About AlcoholEdu

AlcoholEdu® for College is an educational online course about alcohol and other drug safety. It’s completely confidential and individual student responses about alcohol and other drug behavior are not accessible by UGA or any other party.

AlcoholEdu®, powered by Everfi, provides useful, research-based information to help UGA students make healthy decisions while they are here at UGA and to help them develop healthy lifestyle habits that will benefit them the rest of their lives.

AlcoholEdu®, incorporates the latest evidence-based prevention methods to create a highly personalized user experience that inspires students to reflect on and consider changing their drinking behaviors.

A federally funded, 30-campus randomized control trial found that AlcoholEdu reduces high-risk drinking and alcohol-related harms among college students. The program motivates behavior change by:

  • Resetting unrealistic expectations about the effects of alcohol
  • Linking choices about drinking to academic and personal success
  • Helping students practice safer decision-making
  • Engaging students to create a healthier campus community

For more information about the research on this course, see:

Keeling, R. (2004). Population level prevention in practice. NASPA Journal, 2(1).

Paschall, M. J., Antin, T., Ringwalt, C. L., & Saltz, R. F. (2011). Effects of AlcoholEdu for College on alcohol-related problems among freshmen: A randomized multicampus trial. Journal of studies on alcohol and drugs, 72(4), 642.

Wall, A. F. (2007). Evaluating a health education website: The case of AlcoholEdu. NASPA Journal, 44(4).

Wyatt, T. M., DeJong, W., & Dixon, E. (2013). Population-Level Administration of AlcoholEdu for College: An ARIMA Time-Series Analysis. Journal of health communication, 18(8), 898-912.

About Sexual Assault Prevention for Undergraduates (formerly known as Haven)

Sexual Assault Prevention for Undergraduates is an online sexual violence awareness and prevention course. Haven is new this year as part of a federal mandate under the Campus SaVE Act for all students to learn about sexual violence. These regulations are enforced by the U.S. Department of Education.

One in five college women1 will experience some form of non-consensual sexual activity by graduation. Additionally, one in 71 men will experience rape at some point in their lives1, with one in six victimized with sexually abusive experiences by the age of 182. The widespread impact of sexual violence on students presents an urgent and pressing challenge for our nation’s campuses. Haven – Understanding Sexual Assault™ addresses the critical issues of sexual assault, relationship violence, and stalking, which impact countless college students across the country.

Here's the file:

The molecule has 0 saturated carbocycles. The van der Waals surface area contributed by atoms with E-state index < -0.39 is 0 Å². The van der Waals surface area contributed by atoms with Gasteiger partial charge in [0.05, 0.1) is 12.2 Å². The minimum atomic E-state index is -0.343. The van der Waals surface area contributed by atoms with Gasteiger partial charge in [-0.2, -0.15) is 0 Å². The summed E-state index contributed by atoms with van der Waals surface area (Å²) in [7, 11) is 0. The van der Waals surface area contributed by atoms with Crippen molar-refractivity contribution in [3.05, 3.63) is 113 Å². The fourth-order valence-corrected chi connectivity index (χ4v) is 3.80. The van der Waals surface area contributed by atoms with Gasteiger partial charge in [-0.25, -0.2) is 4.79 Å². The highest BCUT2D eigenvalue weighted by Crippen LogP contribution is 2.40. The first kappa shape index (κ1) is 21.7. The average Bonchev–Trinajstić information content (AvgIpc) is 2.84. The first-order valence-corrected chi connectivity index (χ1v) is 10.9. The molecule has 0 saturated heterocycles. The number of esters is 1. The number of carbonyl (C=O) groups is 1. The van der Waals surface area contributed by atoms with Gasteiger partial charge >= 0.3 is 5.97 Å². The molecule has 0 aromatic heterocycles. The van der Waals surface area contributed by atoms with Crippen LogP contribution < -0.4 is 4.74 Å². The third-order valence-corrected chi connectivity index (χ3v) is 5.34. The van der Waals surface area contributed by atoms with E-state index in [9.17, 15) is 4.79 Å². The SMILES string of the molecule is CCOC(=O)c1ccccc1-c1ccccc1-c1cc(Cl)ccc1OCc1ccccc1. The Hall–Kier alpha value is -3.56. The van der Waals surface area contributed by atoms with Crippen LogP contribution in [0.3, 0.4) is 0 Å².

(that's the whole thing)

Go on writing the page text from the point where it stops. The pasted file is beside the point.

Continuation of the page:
Sexual Assault Prevention for Undergraduates uses a population-level approach to educate all students on the issues associated with sexual assault and relationship violence, taking into account their unique perspectives and experiences, providing:

  • Key definitions and statistics
  • Reflective and personalized content
  • Bystander skill and confidence-building strategies
  • Campus-specific policies, procedures and resources
  • Rich data summaries to inform future programming


1 Black, M.C., Basile, K.C., Breiding, M.J., Smith, S.G., Walters, M.L., Merrick, M.T., Chen, J., & Stevens, M.R. (2011). The National Intimate Partner and Sexual Violence Survey (NISVS): 2010 Summary Report. Atlanta, GA: National Center for Injury Prevention and Control, Centers for Disease Control and Prevention.

2 Briere, J. & Elliot, D.M. (2003). Prevalence and psychological sequelae of self-reported childhood physical and sexual abuse in a general population sample of men and women. Child Abuse & Neglect, 27, 1205–1222.

About Mental Well-Being for Students

Mental Well-Being for Students equips undergraduates with essential skills and information to navigate the stressors and emotional challenges associated with college life. The 45-minutes online course helps learners practice self-care strategies, recognize when they or their peers are in distress, and take action to find additional support.

One in five teens and young adults live with a mental health condition, and three quarters develop one by age 24, according to the National Alliance on Mental Illness. In order to create campus communities that foster college students’ mental health and well-being, colleges and universities must provide students with:

  • Tools to support social-emotional learning
  • Skills that bolster their ability to thrive
  • Strategies for supporting others